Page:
Can the Browns, Jets and Lions Spend Their Way to Contention?

Cameron Smith

They say money can't buy you love, but it can buy you a hell of an edge rusher. Just ask the Lions.

As the initial headline-making deals of NFL free agency officially lock in, the radically re-constituted rosters of a number of teams are beginning to take shape. The addition of Trey Flowers and Danny Amendola in Detroit helps the Lions on both sides of the ball. The Jets added Le'Veon Bell and C.J. Moseley. The Ravens now feature Earl Thomas III in the defensive backfield and Mark Ingram behind quarterback Lamar Jackson.

All of these moves were made with boatload of guaranteed money. They bring with them the potential for significant improvement, but nothing close to a promise.

So, how often does a significant expenditure and upgrade on paper generate a major improvement on the field? Here's one terrific graphical way to look at it:

It's hard to draw any kind of a conclusive pattern from the charts you see above, though they do present some intriguing case studies in how the teams that could break through need not be the headline makers from the opening days of free agency. And we're not just talking about the typically stingy Patriots here.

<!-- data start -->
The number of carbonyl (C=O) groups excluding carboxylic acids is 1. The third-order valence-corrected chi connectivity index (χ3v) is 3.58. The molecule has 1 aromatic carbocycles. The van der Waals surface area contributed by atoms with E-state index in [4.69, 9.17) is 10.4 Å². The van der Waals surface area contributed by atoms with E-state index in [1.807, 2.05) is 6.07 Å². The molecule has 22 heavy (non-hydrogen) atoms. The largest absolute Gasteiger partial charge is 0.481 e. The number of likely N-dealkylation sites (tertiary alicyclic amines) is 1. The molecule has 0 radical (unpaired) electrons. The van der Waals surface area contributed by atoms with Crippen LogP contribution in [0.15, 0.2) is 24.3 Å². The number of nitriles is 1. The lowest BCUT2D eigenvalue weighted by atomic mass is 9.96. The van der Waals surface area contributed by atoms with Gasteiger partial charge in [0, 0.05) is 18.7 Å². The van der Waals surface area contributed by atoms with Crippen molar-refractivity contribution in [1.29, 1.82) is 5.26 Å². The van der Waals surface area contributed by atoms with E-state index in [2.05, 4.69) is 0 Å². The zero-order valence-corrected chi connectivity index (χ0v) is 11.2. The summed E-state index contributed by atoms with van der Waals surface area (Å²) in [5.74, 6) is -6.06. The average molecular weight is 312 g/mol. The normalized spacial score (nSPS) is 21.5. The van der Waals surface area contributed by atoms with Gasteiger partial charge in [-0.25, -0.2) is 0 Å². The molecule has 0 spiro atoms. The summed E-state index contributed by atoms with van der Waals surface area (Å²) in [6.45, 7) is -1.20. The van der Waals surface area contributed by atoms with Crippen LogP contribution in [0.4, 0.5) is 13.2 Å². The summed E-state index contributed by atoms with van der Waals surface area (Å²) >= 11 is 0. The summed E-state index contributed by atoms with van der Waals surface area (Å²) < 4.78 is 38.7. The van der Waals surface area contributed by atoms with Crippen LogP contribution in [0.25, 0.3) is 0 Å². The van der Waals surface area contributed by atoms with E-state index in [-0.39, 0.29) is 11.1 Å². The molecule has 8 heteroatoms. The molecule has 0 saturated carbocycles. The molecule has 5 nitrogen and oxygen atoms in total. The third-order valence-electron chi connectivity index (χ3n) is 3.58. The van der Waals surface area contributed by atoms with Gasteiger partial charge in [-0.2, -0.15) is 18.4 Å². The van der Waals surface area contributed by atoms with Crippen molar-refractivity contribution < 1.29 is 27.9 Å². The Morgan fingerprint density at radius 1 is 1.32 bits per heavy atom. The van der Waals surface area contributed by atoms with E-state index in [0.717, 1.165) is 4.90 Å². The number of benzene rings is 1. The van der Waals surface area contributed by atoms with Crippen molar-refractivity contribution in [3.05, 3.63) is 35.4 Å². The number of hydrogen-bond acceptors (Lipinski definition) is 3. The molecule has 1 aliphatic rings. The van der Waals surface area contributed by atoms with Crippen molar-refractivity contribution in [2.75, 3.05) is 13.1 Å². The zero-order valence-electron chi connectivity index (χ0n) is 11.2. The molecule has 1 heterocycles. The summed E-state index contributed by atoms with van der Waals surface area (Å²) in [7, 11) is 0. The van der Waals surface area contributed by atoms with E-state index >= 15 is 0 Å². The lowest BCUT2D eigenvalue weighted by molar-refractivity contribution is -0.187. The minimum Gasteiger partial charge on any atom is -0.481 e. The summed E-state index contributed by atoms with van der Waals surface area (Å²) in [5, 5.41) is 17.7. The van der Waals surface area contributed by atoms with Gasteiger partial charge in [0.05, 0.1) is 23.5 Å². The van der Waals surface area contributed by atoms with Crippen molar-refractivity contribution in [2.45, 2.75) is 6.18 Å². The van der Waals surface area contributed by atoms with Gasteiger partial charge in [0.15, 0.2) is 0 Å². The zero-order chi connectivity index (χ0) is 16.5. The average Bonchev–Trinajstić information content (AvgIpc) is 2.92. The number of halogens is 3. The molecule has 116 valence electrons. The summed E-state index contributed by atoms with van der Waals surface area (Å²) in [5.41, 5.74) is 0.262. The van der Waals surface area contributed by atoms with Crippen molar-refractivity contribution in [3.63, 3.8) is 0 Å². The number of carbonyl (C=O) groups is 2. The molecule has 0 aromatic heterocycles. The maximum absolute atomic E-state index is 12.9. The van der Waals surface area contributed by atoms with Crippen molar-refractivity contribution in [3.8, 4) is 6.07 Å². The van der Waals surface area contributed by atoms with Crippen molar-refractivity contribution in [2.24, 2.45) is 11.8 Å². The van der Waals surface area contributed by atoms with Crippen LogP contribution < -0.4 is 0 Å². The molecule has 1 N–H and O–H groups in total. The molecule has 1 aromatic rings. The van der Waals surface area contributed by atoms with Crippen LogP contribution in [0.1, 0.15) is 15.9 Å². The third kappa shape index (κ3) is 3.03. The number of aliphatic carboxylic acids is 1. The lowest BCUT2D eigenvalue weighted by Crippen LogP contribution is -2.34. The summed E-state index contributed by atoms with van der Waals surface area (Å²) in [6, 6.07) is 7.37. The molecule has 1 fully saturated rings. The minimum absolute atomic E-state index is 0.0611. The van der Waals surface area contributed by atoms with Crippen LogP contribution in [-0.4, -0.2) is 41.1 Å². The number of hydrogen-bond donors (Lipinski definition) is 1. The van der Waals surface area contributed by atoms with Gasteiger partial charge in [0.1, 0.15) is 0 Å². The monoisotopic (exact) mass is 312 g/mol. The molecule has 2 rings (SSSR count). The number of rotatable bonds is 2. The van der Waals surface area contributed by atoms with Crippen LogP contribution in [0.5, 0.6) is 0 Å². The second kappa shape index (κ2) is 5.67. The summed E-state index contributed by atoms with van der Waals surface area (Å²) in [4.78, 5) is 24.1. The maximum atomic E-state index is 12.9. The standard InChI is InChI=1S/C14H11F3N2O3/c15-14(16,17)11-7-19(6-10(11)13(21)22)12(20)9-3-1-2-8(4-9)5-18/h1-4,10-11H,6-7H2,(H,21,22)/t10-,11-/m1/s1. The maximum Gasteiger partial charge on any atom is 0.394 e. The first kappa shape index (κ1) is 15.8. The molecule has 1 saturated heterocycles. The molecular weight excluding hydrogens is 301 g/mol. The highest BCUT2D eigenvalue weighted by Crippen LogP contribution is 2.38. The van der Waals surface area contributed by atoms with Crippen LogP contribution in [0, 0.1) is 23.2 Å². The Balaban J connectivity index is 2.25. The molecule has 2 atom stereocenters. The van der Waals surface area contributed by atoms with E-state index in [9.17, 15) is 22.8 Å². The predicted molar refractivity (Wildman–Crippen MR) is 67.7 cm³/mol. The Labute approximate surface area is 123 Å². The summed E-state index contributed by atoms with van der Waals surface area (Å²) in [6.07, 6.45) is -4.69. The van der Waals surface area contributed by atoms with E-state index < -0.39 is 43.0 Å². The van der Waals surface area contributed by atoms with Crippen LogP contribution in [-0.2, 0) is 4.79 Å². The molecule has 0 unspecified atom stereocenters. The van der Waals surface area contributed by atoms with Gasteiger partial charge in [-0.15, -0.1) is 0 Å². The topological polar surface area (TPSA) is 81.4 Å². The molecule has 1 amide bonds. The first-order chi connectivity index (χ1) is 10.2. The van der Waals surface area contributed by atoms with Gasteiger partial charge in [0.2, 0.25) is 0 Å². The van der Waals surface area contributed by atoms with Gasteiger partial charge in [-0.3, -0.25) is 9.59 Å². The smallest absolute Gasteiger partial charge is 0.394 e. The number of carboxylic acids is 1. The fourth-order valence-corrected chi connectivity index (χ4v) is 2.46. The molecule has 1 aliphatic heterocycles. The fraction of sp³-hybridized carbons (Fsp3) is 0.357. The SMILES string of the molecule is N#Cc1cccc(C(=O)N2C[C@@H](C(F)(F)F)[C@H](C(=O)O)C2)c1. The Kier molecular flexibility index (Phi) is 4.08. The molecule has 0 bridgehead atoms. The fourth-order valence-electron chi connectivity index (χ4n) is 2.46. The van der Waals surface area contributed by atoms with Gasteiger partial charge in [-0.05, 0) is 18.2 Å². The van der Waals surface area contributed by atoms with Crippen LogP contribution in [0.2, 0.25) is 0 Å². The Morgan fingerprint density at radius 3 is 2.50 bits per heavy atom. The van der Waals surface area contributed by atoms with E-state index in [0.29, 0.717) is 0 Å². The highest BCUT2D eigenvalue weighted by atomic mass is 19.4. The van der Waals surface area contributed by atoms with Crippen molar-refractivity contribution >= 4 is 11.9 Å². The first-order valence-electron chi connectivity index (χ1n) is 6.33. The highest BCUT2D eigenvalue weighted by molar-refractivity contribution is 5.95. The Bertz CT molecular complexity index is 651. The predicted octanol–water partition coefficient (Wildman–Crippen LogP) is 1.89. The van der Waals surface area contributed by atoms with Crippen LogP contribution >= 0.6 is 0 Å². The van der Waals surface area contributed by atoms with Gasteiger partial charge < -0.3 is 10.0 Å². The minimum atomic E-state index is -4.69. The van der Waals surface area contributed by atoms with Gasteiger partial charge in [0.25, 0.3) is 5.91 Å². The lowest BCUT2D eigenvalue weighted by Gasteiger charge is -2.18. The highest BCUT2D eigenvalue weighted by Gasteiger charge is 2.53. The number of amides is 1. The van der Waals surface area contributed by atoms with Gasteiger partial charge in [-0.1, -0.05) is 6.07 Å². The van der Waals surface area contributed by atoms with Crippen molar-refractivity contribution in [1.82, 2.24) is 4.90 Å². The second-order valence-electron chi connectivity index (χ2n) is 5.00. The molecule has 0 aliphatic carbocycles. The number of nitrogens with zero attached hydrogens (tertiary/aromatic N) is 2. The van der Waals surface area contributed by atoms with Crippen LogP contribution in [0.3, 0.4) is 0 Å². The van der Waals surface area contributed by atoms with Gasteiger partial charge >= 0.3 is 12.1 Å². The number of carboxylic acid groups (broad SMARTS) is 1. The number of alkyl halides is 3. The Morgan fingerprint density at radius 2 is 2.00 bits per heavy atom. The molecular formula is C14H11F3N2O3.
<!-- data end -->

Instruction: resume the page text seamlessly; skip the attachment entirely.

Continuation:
For every 2018 Chicago Bears team, where a major offseason splurge sparked a massive turnaround on the field, there's a 2016 Dallas Cowboys story. That year, Dem Boyz spent just a shade over $50 million, but made a quantum leap forward because of the emergence of Ezekiel Elliot and Dak Prescott. Ditto the 2015 Carolina Panthers, albeit with breakthroughs at far lower profile positions. The Los Angeles Chargers spent their second lowest total in seven years in the 2018 offseason ... and then put together their best season during that stretch.

Then there are the teams built on consistency. In addition to the Patriots, the Broncos and Seahawks fostered success earlier in the decade by developing from within rather than spending outside the organization. In fact, the Broncos' biggest net spend offseason came in 2016, when they attempted to shore up their team after a Super Bowl victory only to miss the playoffs the subsequent season.

None of these trends are absolute, but them emphasize an important reality: Scheme, tactics and intelligent design matter as much as raw talent. No matter how expensively a team of promising players is put together, it's how they are coached to play, as reflected by our Intelligence Index, that determines whether changes now in the offseason bear victories in the fall.